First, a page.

Sure, the US may not be able to poach a kid that could be the next Neymar or Messi, but they can probably find players that could be as good as, say Richarlison and Roberto Pereyra, not good enough to earn a senior cap for Brazil and Argentina respectively, but good enough to play in the Premier League regularly (Pereyra at one point was good enough for Juventus to get him). That is not world class level talent, but good enough to be able to elevate the USMNT to certain level, as far as skill, technical ability and competition is concerned. Yeah, they may not be able to poach a Thiago Silva who is mainstay in Brazil, but they maybe able to find a young player who can be a0 Gabriel Paulista type of player, who may never earn a cap, but that guy is has played against Premier League competition and now playing in the La Liga, surely better than Damarcus Beasley, Omar Gonzales and Matt Besler. There should be young players in these countries that the US can poach.

Some of these kids could find the prospect of moving to America enticing, as they maybe economically limited in Brazil, Argentina, or maybe in other nations in South America and Africa, to name a few. The idea of being able to play in the World Cup, even though it's not for their home land, could be enticing for them as well. So the US presents an opportunity for these young players to come, something I believe that needs to be taken advantage off.

The US are already doing this in College Basketball in a way, recruiting players for other countries to play for Universities. FIFA allows naturalizing players, maybe it's time for the US to take advantage of it, as there is clearly no interest and a scarce pool of talent here.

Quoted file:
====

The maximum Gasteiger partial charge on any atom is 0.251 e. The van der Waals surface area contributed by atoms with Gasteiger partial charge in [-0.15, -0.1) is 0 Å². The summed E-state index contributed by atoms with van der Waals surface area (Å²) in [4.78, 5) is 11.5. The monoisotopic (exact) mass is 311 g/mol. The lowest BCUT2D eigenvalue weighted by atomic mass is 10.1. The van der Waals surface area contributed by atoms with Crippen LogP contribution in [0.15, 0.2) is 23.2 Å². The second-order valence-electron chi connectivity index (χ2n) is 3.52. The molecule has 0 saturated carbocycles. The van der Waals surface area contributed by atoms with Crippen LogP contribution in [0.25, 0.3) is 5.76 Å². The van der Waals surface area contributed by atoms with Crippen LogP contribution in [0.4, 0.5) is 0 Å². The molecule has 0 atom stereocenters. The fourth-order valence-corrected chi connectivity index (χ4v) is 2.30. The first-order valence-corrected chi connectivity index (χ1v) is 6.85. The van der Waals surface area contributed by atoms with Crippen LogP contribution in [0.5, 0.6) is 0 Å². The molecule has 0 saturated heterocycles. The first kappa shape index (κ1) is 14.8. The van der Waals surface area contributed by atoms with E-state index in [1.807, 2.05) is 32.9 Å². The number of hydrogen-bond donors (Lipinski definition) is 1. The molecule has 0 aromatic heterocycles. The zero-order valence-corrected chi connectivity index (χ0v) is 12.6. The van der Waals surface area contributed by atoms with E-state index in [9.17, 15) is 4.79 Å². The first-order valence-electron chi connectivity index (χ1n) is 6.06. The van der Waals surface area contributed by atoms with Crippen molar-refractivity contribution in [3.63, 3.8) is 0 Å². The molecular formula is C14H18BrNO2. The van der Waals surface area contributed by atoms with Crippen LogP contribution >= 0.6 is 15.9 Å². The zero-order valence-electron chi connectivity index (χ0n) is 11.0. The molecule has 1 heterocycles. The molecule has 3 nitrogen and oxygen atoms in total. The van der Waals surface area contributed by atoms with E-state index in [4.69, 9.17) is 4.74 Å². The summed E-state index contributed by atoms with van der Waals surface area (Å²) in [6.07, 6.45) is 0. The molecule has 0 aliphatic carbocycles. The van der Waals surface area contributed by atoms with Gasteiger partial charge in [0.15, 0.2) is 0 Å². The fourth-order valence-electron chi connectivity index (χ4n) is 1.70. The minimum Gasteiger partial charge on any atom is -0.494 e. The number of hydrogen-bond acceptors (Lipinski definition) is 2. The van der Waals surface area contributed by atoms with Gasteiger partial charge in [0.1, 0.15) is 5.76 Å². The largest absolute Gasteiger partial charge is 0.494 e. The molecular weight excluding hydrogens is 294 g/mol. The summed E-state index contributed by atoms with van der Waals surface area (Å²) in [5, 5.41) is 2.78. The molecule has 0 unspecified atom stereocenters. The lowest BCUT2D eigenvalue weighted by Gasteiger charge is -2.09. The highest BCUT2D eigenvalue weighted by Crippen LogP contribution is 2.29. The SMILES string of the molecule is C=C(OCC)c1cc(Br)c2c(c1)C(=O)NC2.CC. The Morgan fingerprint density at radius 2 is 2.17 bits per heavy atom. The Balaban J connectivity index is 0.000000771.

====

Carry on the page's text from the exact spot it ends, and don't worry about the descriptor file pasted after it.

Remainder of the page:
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Re: U.S Mens National Team Fails To Qualify For The 2018 World Cup
« Reply #16 on: October 11, 2017, 01:20:11 PM »

Offline Kuberski33

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We actually do poach players and have been doing it for years. It was a point of contention during the recent cycle as Jurgen Klinsmann recruited several german based players (who had one American parent) and gave them major roles. Some questioned their loyalty to the cause especially when the team started to struggle.  But you try to unearth the talent wherever you can..

MLS is becoming more and more popular with South American players because you actually get paid unlike with more than a few pro teams down there. 

So there's definitely going to be opportunities to poach players who have some family ties here. 

Re: U.S Mens National Team Fails To Qualify For The 2018 World Cup
« Reply #17 on: October 11, 2017, 01:35:25 PM »

Offline Yoki_IsTheName

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We actually do poach players and have been doing it for years. It was a point of contention during the recent cycle as Jurgen Klinsmann recruited several german based players (who had one American parent) and gave them major roles. Some questioned their loyalty to the cause especially when the team started to struggle.  But you try to unearth the talent wherever you can..

MLS is becoming more and more popular with South American players because you actually get paid unlike with more than a few pro teams down there. 

So there's definitely going to be opportunities to poach players who have some family ties here.

That's true, but yes, those guys that were poached were, one way or the other, have ties to the US.